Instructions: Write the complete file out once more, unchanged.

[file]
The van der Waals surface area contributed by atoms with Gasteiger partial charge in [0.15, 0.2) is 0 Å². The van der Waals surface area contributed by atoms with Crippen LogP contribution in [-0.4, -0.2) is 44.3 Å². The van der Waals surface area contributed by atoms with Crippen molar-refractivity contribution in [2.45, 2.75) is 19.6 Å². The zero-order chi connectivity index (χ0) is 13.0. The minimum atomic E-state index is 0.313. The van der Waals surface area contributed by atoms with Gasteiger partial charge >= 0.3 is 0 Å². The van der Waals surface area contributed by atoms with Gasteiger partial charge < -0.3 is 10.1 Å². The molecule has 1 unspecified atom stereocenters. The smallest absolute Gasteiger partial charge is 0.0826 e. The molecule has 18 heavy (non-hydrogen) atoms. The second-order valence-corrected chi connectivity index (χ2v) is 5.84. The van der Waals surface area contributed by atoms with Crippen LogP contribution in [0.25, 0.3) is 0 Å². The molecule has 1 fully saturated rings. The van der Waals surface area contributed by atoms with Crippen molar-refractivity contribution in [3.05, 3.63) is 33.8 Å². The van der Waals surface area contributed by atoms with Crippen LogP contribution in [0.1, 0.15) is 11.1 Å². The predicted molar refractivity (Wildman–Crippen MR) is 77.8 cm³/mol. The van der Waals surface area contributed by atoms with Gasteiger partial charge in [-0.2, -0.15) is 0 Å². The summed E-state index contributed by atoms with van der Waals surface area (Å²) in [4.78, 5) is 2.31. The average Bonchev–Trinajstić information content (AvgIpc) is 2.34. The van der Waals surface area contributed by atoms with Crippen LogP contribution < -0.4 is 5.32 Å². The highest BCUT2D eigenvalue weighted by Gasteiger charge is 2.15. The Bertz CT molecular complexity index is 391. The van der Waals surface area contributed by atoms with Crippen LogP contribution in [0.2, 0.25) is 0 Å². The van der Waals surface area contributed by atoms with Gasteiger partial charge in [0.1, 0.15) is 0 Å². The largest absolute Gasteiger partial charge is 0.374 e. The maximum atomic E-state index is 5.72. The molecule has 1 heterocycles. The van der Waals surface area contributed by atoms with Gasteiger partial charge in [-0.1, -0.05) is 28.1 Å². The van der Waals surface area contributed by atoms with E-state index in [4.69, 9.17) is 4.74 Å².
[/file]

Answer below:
The van der Waals surface area contributed by atoms with Gasteiger partial charge in [0.15, 0.2) is 0 Å². The van der Waals surface area contributed by atoms with Crippen LogP contribution in [-0.4, -0.2) is 44.3 Å². The van der Waals surface area contributed by atoms with Crippen molar-refractivity contribution in [2.45, 2.75) is 19.6 Å². The zero-order chi connectivity index (χ0) is 13.0. The minimum atomic E-state index is 0.313. The van der Waals surface area contributed by atoms with Gasteiger partial charge >= 0.3 is 0 Å². The van der Waals surface area contributed by atoms with Gasteiger partial charge < -0.3 is 10.1 Å². The molecule has 1 unspecified atom stereocenters. The smallest absolute Gasteiger partial charge is 0.0826 e. The molecule has 18 heavy (non-hydrogen) atoms. The second-order valence-corrected chi connectivity index (χ2v) is 5.84. The van der Waals surface area contributed by atoms with Crippen LogP contribution in [0.25, 0.3) is 0 Å². The molecule has 1 fully saturated rings. The van der Waals surface area contributed by atoms with Crippen molar-refractivity contribution in [3.05, 3.63) is 33.8 Å². The van der Waals surface area contributed by atoms with Crippen LogP contribution in [0.1, 0.15) is 11.1 Å². The predicted molar refractivity (Wildman–Crippen MR) is 77.8 cm³/mol. The van der Waals surface area contributed by atoms with Gasteiger partial charge in [-0.2, -0.15) is 0 Å². The summed E-state index contributed by atoms with van der Waals surface area (Å²) in [4.78, 5) is 2.31. The average Bonchev–Trinajstić information content (AvgIpc) is 2.34. The van der Waals surface area contributed by atoms with Crippen LogP contribution < -0.4 is 5.32 Å². The highest BCUT2D eigenvalue weighted by Gasteiger charge is 2.15. The Bertz CT molecular complexity index is 391. The van der Waals surface area contributed by atoms with Crippen LogP contribution in [0.2, 0.25) is 0 Å². The van der Waals surface area contributed by atoms with Gasteiger partial charge in [0.1, 0.15) is 0 Å². The largest absolute Gasteiger partial charge is 0.374 e. The maximum atomic E-state index is 5.72. The molecule has 1 heterocycles. The van der Waals surface area contributed by atoms with Gasteiger partial charge in [-0.1, -0.05) is 28.1 Å². The van der Waals surface area contributed by atoms with E-state index in [4.69, 9.17) is 4.74 Å².